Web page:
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Sons of the Most Holy Redeemer

Sons of the Most Holy Redeemer
The coat of arms of the F.SS.R.
Abbreviation F.SS.R.
Motto Copiosa Apud Eum Redemptio, Alleluia!
Formation August 2, 1988 (1988-08-02)
Type Clerical Institute of Diocesan Right
Headquarters Golgotha Monastery
Rector Major
Very Rev. Fr Michael Mary, F.SS.R.
Papa Stronsay from the air. The Sons of the Most Holy Redeemer monastery can be seen in the top right, and the Point of the Graand in the bottom right

The Congregation of the Sons of the Most Holy Redeemer (Latin: Filii Sanctissimi Redemptoris, Latin siglum: F.SS.R.), known as the Transalpine Redemptorists or The Sons, are a Catholic religious institute canonically erected in the diocese of Aberdeen and based on Papa Stronsay in the Orkney Islands, Scotland, as well as in the city of Christchurch, New Zealand. Their rule is based on that of St. Alphonsus Liguori, although they have no formal connection to the Redemptorist religious institute.


The congregation was founded as The Transalpine Congregation of the Most Holy Redeemer (C.SS.R.) on 2 August 1988 by Father Michael Mary Sim C.SS.R. as a traditionalist Catholic Redemptorist religious community affiliated with Society of St. Pius X, and were called the Transalpine Redemptorists. On 3 December 1987 Archbishop Marcel Lefebvre had officially blessed the undertaking of the foundation.

Originally based at the Monastery of the Sorrowful and Immaculate Heart of Mary in the Isle of Sheppey, Kent, they moved to the Mother of Perpetual Succour Monastery in Joinville, Haute-Marne, France in 1994 until they bought the island of Papa Stronsay on 31 May 1999.[1]

There they established the Golgotha Monastery, and publish The Catholic, a monthly since 1982. They promote their own version of a Redemptorist Purgatorian Confraternity.[2]

In July 2007 the institute established a second monastery in the city of Christchurch, New Zealand.

In June 2008, the community petitioned the Holy See for reconciliation and this was accepted by Pope Benedict XVI who declared them to be in "canonical good standing" within the Catholic Church.[3] The motu proprio Summorum Pontificum was the main incentive which caused the community to reconsider their position.[4] Most of the members accepted the move, while a remnant continue to be affiliated with the SSPX. However, they were not "canonically erected" and thus their faculties for celebrating Mass were for some years restricted to the islands of Papa Stronsay and Stronsay.[5]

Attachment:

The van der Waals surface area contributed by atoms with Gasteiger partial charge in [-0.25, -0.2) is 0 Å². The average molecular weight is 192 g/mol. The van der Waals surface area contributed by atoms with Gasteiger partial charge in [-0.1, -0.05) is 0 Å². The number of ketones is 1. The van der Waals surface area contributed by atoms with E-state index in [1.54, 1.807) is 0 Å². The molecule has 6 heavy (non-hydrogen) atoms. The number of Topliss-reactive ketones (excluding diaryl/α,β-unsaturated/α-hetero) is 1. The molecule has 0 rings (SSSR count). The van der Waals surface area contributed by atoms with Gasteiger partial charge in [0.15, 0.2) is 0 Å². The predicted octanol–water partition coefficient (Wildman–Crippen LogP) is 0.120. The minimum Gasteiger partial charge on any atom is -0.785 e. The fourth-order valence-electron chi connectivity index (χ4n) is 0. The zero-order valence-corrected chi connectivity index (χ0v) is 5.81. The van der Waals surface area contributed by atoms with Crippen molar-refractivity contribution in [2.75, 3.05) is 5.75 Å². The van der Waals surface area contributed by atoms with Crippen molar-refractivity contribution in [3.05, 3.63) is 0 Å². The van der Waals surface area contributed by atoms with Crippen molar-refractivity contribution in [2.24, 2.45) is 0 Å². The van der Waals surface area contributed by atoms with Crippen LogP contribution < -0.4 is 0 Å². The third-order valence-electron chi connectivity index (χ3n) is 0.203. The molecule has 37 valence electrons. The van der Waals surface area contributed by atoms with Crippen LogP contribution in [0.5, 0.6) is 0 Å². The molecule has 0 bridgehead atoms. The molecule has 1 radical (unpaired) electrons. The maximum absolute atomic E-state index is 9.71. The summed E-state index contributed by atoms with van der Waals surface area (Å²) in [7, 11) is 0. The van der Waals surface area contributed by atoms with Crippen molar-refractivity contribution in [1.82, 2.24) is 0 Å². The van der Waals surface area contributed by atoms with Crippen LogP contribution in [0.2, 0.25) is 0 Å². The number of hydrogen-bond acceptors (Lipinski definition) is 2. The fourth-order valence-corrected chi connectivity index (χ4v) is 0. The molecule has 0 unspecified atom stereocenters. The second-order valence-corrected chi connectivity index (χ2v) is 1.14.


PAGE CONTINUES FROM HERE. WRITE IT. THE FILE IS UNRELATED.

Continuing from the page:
They changed their official name to The Sons of the Most Holy Redeemer (F.SS.R.), and made minor changes to their religious habit in order to more clearly differentiate it from that of the Redemptorist Congregation.[6]

On 15 August 2012, the community of fifteen was granted canonical recognition as a Clerical Institute of Diocesan Right by Dom Hugh Gilbert, O.S.B., Bishop of Aberdeen.[7] In June 2013, he congregation celebrated the ordination in Rome of two of its members.[8]

In 2001 Papa Stronsay had a population of 10[9] although by 2011 there were no "usual residents" living there as recorded by the census.[10] Nonetheless, Papa Stronsay continues to be the home and mother-house of the Sons of the Most Holy Redeemer, as their active online presence demonstrates.[11]


  1. ^ "A brief history of the Sons of the Most Holy Redeemer"
  2. ^ Purgatorian Archconfraternity
  3. ^ Transalpine Redemptorists at home: Canonical Good Standing
  4. ^ , 1 October 2010Catholic HeraldGreaves, Mark, "‘When we left, the stones came from behind’",
  5. ^ A Note from Rome
  6. ^ Transalpine Redemptorists at home: No more servants, but sons. (Gal. IV:7)
  7. ^ "Catholic Herald - Traditionalist group granted formal status within the Church after a four-year wait". Retrieved 20 August 2012. 
  8. ^ Aguirre, Estefania and Bunderson, Carl. "Group celebrates first ordinations since reunion with Rome", Catholic News Agency, June 29, 2013
  9. ^ General Register Office for Scotland (28 November 2003) Scotland's Census 2001 – Occasional Paper No 10: Statistics for Inhabited Islands. Retrieved 26 February 2012.
  10. ^ National Records of Scotland (15 August 2013) (pdf) Statistical Bulletin: 2011 Census: First Results on Population and Household Estimates for Scotland - Release 1C (Part Two). "Appendix 2: Population and households on Scotland’s inhabited islands". Retrieved 17 August 2013.
  11. ^ Transalpine Redemptorists blog

External links

  • Golgotha Monastery, Papa Stronsay, Orkney Scotland (official website)
  • Transalpine Redemptorists at home (official blog)
  • Friends of Papa Stronsay
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